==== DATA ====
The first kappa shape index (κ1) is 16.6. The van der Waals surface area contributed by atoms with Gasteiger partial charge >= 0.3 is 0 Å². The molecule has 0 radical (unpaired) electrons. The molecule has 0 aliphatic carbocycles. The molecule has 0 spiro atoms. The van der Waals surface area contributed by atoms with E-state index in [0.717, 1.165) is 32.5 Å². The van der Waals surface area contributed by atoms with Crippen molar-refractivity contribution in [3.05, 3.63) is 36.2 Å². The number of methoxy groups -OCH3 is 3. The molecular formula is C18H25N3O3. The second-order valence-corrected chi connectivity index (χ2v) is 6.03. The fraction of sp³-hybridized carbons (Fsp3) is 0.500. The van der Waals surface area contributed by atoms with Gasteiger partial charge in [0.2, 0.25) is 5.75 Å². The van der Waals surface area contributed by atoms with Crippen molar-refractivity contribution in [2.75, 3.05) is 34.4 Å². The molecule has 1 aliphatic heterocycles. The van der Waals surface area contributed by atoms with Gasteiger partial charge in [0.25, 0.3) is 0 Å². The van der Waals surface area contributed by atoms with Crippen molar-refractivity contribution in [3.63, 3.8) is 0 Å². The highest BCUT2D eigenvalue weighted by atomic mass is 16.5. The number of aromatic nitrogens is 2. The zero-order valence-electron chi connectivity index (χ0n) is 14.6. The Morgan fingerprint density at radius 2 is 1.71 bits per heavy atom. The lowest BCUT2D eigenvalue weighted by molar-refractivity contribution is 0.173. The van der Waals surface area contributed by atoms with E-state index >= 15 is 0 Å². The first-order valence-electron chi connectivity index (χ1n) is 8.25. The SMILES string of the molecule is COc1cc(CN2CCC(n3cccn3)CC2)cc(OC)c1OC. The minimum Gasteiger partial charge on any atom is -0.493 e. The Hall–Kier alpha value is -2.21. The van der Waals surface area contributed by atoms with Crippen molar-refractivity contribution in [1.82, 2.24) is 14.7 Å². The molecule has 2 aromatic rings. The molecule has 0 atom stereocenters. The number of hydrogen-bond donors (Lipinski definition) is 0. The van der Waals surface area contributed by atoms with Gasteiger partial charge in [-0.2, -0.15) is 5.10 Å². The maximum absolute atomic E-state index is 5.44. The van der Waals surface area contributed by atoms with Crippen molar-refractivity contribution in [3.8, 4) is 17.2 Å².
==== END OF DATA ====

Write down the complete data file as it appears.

The first kappa shape index (κ1) is 16.6. The van der Waals surface area contributed by atoms with Gasteiger partial charge >= 0.3 is 0 Å². The molecule has 0 radical (unpaired) electrons. The molecule has 0 aliphatic carbocycles. The molecule has 0 spiro atoms. The van der Waals surface area contributed by atoms with E-state index in [0.717, 1.165) is 32.5 Å². The van der Waals surface area contributed by atoms with Crippen molar-refractivity contribution in [3.05, 3.63) is 36.2 Å². The number of methoxy groups -OCH3 is 3. The molecular formula is C18H25N3O3. The second-order valence-corrected chi connectivity index (χ2v) is 6.03. The fraction of sp³-hybridized carbons (Fsp3) is 0.500. The van der Waals surface area contributed by atoms with Gasteiger partial charge in [0.2, 0.25) is 5.75 Å². The van der Waals surface area contributed by atoms with Crippen molar-refractivity contribution in [2.75, 3.05) is 34.4 Å². The molecule has 1 aliphatic heterocycles. The van der Waals surface area contributed by atoms with Gasteiger partial charge in [0.25, 0.3) is 0 Å². The van der Waals surface area contributed by atoms with Crippen molar-refractivity contribution in [3.63, 3.8) is 0 Å². The highest BCUT2D eigenvalue weighted by atomic mass is 16.5. The number of aromatic nitrogens is 2. The zero-order valence-electron chi connectivity index (χ0n) is 14.6. The Morgan fingerprint density at radius 2 is 1.71 bits per heavy atom. The lowest BCUT2D eigenvalue weighted by molar-refractivity contribution is 0.173. The van der Waals surface area contributed by atoms with E-state index >= 15 is 0 Å². The first-order valence-electron chi connectivity index (χ1n) is 8.25. The SMILES string of the molecule is COc1cc(CN2CCC(n3cccn3)CC2)cc(OC)c1OC. The minimum Gasteiger partial charge on any atom is -0.493 e. The Hall–Kier alpha value is -2.21. The van der Waals surface area contributed by atoms with Crippen molar-refractivity contribution in [1.82, 2.24) is 14.7 Å². The molecule has 2 aromatic rings. The molecule has 0 atom stereocenters. The number of hydrogen-bond donors (Lipinski definition) is 0. The van der Waals surface area contributed by atoms with Gasteiger partial charge in [-0.2, -0.15) is 5.10 Å². The maximum absolute atomic E-state index is 5.44. The van der Waals surface area contributed by atoms with Crippen molar-refractivity contribution in [3.8, 4) is 17.2 Å².